Excavations for a car park under the square in 1965 uncovered vestiges of the original Gallo-Roman walls of the city and the Roman baths, dating to the 4th century. They are now open to the public.[21]

A plaque on the parvis thirty meters in front of the central portal marks the point from which distances by road to other cities in France are measured. This same area, in medieval times, was the location of the stocks, where notorious prisoners were displayed in chains.[21]

The statue of Emperor Charlemagne on horseback, by the river in front of the cathedral, is the largest monument on the Parvis. The bronze sculpture was made in 1878 by the brothers Louis and Charles Rochet in the romantic style. The legendary knights Roland and Olivier are portrayed walking alongside the emperor.[22]

Place Louis-Lepine, the Flower Market and the Tribunal of Commerce


A large square – Place Louis-Lepine – is located in the center of the island, in front of the Prefecture of Police. It hosts a famous flower market, which was created by an ordinance of Napoleon in January 1808. It occupies the space between Place-Louis Lepine and the Seine. In 2016 the market was renamed the Marché aux fleurs Reine-Elizabeth-II, during the visit of Queen Elizabeth II to Paris. On Sundays, it also becomes a large market for live birds and other pets. The square is the location of the only metro station on the island, with an Art Nouveau portal designed by Hector Guimard. The metro station is unusually deep — twenty metres (66 ft) underground — because the tunnel carrying the trains must pass underneath the River Seine.[23]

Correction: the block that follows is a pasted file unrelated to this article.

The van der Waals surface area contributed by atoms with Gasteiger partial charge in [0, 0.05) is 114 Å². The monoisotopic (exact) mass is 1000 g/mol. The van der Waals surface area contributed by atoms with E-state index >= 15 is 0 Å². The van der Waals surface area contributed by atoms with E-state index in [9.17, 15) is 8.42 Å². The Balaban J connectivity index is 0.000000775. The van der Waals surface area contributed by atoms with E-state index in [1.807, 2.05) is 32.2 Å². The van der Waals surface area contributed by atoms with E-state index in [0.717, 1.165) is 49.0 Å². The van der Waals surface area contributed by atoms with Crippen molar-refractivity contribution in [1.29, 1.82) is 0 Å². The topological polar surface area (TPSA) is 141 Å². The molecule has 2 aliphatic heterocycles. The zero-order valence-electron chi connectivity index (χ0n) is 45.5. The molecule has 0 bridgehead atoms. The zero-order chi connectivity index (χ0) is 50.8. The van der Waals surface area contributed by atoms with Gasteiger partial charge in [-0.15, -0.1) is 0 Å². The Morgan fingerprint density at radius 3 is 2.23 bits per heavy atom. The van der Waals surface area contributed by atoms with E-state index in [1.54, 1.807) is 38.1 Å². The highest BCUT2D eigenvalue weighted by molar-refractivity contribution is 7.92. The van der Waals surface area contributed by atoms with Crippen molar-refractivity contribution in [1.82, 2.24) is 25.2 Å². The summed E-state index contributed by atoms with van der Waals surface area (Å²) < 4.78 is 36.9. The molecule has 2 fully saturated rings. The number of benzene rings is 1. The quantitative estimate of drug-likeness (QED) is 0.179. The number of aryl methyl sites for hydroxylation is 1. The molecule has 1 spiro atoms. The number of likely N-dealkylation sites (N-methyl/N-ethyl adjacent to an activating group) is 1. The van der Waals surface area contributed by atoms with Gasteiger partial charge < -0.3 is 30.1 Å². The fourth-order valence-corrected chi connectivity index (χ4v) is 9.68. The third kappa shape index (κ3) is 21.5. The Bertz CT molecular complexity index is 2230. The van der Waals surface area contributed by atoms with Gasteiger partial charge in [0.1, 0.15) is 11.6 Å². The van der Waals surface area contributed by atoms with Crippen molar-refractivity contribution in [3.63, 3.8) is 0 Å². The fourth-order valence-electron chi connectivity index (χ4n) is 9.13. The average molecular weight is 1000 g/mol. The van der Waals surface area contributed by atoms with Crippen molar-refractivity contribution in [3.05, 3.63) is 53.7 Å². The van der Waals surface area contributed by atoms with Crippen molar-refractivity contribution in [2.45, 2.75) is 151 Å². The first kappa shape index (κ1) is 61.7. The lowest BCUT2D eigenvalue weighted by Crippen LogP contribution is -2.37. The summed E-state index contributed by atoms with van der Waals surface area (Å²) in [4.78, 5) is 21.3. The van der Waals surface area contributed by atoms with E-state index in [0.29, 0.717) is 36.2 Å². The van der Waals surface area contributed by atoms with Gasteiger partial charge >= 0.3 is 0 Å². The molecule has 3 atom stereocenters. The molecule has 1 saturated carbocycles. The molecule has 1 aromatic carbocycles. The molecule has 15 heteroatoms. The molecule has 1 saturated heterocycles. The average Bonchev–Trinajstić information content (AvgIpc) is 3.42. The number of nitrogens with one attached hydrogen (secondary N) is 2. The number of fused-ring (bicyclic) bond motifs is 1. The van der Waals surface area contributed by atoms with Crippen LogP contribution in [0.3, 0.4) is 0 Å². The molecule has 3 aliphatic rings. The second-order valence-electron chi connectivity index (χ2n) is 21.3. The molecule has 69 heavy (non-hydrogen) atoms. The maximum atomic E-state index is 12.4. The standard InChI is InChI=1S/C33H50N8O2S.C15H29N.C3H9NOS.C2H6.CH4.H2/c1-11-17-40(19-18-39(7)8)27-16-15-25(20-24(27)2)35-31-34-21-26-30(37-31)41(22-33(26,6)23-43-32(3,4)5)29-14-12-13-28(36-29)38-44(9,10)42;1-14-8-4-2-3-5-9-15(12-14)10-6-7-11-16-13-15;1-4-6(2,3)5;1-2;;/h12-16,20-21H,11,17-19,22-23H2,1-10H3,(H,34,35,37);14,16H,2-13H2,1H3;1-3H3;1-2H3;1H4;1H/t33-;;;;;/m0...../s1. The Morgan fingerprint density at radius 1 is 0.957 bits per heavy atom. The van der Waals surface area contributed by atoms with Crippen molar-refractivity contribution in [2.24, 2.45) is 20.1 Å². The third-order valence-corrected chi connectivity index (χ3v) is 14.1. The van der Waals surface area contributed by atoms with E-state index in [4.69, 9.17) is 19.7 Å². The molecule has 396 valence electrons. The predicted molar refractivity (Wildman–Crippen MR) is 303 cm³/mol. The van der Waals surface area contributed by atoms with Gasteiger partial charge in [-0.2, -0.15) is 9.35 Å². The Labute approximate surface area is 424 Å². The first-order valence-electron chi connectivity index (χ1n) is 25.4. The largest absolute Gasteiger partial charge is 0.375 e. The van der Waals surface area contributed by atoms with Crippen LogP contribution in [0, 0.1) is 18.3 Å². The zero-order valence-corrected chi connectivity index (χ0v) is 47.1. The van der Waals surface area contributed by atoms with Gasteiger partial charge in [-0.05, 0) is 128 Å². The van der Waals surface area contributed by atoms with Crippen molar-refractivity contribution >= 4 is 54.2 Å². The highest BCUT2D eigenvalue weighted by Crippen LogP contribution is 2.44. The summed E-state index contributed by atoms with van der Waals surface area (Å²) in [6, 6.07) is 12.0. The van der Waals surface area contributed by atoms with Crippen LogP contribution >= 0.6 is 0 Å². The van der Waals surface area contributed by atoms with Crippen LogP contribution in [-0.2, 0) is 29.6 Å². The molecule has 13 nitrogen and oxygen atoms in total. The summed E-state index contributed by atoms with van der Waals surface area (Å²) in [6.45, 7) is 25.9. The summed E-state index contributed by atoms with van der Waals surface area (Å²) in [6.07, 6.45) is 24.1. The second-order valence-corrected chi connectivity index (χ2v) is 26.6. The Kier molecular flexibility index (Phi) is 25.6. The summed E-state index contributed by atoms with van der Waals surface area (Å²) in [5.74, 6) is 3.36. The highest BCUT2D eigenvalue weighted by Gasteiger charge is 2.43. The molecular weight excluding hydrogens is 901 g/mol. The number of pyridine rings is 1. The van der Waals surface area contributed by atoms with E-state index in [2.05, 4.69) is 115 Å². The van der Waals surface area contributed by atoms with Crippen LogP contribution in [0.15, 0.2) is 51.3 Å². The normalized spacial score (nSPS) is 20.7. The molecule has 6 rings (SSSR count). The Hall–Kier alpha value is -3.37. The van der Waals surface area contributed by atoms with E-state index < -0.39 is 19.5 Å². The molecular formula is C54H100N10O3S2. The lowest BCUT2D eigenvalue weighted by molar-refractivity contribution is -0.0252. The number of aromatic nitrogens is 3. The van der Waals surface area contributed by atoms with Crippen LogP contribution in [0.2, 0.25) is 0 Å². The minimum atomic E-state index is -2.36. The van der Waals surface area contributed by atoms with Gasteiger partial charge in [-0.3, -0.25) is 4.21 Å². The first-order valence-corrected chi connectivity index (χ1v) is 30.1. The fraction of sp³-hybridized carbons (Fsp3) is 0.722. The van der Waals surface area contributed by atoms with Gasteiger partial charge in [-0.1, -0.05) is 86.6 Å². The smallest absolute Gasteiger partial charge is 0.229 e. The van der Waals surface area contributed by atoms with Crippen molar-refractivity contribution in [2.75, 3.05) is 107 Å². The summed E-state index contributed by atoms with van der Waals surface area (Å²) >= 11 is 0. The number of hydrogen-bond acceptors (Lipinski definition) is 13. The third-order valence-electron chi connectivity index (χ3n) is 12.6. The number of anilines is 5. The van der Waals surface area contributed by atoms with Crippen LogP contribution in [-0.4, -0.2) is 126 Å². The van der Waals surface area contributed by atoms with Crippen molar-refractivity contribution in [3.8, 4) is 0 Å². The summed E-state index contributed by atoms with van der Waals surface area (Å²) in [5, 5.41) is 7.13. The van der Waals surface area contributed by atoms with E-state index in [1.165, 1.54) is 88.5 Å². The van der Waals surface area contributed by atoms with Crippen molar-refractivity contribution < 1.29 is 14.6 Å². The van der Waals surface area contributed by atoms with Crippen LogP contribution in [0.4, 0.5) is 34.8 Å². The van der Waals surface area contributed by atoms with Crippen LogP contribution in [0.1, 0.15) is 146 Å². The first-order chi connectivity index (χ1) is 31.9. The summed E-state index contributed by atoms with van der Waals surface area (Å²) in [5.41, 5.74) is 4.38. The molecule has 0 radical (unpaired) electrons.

The Prefecture of Police was built under Napoleon III as a barracks of the Republican Guard. It was gradually expanded into a police headquarters with authority over the twenty districts of Paris and the departments surrounding Paris. During the liberation of Paris in August 1944, the building was the scene of fierce fighting. When the French police went on strike, the occupying German forces attacked the building with tanks. One hundred and sixty-seven policemen were killed.[23]